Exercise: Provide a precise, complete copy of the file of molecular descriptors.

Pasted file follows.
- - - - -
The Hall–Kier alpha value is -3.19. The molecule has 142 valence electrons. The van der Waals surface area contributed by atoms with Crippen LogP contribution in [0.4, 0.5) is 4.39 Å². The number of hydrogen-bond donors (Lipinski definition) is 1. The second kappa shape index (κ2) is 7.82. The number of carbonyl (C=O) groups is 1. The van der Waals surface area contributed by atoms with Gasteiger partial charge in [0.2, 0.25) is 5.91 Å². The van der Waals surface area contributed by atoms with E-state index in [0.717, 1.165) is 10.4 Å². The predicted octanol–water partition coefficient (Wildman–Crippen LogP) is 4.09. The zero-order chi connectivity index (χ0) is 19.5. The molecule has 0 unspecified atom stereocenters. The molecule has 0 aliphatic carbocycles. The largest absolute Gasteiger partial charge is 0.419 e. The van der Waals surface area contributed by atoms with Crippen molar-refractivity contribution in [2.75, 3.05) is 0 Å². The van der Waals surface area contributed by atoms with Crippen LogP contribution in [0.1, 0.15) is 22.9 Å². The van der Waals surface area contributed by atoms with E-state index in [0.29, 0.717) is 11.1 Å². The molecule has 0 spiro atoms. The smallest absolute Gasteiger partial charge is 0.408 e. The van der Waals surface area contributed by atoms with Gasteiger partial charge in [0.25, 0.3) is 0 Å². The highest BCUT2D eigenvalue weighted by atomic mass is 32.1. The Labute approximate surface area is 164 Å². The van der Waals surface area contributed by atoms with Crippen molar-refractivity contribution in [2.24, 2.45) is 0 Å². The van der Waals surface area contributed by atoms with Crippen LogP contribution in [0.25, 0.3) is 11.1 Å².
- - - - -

The Hall–Kier alpha value is -3.19. The molecule has 142 valence electrons. The van der Waals surface area contributed by atoms with Crippen LogP contribution in [0.4, 0.5) is 4.39 Å². The number of hydrogen-bond donors (Lipinski definition) is 1. The second kappa shape index (κ2) is 7.82. The number of carbonyl (C=O) groups is 1. The van der Waals surface area contributed by atoms with Gasteiger partial charge in [0.2, 0.25) is 5.91 Å². The van der Waals surface area contributed by atoms with E-state index in [0.717, 1.165) is 10.4 Å². The predicted octanol–water partition coefficient (Wildman–Crippen LogP) is 4.09. The zero-order chi connectivity index (χ0) is 19.5. The molecule has 0 unspecified atom stereocenters. The molecule has 0 aliphatic carbocycles. The largest absolute Gasteiger partial charge is 0.419 e. The van der Waals surface area contributed by atoms with Crippen molar-refractivity contribution in [2.75, 3.05) is 0 Å². The van der Waals surface area contributed by atoms with Crippen LogP contribution in [0.1, 0.15) is 22.9 Å². The van der Waals surface area contributed by atoms with E-state index in [0.29, 0.717) is 11.1 Å². The molecule has 0 spiro atoms. The smallest absolute Gasteiger partial charge is 0.408 e. The van der Waals surface area contributed by atoms with Gasteiger partial charge in [0.25, 0.3) is 0 Å². The highest BCUT2D eigenvalue weighted by atomic mass is 32.1. The Labute approximate surface area is 164 Å². The van der Waals surface area contributed by atoms with Crippen molar-refractivity contribution in [2.24, 2.45) is 0 Å². The van der Waals surface area contributed by atoms with Crippen LogP contribution in [0.25, 0.3) is 11.1 Å².